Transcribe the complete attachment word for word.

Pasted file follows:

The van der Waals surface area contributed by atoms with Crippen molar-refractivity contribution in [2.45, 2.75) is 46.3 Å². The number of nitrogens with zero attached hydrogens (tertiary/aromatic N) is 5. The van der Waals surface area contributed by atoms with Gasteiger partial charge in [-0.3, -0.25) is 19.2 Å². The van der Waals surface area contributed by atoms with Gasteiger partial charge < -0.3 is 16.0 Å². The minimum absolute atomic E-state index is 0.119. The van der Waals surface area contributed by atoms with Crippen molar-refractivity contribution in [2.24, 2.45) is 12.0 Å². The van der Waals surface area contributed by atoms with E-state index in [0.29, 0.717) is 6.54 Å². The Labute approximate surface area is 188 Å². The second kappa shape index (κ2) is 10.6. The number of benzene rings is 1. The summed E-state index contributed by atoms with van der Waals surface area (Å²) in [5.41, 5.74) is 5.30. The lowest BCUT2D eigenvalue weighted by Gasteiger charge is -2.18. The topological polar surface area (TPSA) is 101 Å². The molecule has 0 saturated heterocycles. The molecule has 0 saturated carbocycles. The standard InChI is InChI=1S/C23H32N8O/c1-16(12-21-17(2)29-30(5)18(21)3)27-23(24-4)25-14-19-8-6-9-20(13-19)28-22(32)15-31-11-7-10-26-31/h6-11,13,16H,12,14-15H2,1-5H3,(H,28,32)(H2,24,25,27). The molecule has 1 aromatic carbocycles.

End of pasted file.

The van der Waals surface area contributed by atoms with Crippen molar-refractivity contribution in [2.45, 2.75) is 46.3 Å². The number of nitrogens with zero attached hydrogens (tertiary/aromatic N) is 5. The van der Waals surface area contributed by atoms with Gasteiger partial charge in [-0.3, -0.25) is 19.2 Å². The van der Waals surface area contributed by atoms with Gasteiger partial charge < -0.3 is 16.0 Å². The minimum absolute atomic E-state index is 0.119. The van der Waals surface area contributed by atoms with Crippen molar-refractivity contribution in [2.24, 2.45) is 12.0 Å². The van der Waals surface area contributed by atoms with E-state index in [0.29, 0.717) is 6.54 Å². The Labute approximate surface area is 188 Å². The second kappa shape index (κ2) is 10.6. The number of benzene rings is 1. The summed E-state index contributed by atoms with van der Waals surface area (Å²) in [5.41, 5.74) is 5.30. The lowest BCUT2D eigenvalue weighted by Gasteiger charge is -2.18. The topological polar surface area (TPSA) is 101 Å². The molecule has 0 saturated heterocycles. The molecule has 0 saturated carbocycles. The standard InChI is InChI=1S/C23H32N8O/c1-16(12-21-17(2)29-30(5)18(21)3)27-23(24-4)25-14-19-8-6-9-20(13-19)28-22(32)15-31-11-7-10-26-31/h6-11,13,16H,12,14-15H2,1-5H3,(H,28,32)(H2,24,25,27). The molecule has 1 aromatic carbocycles.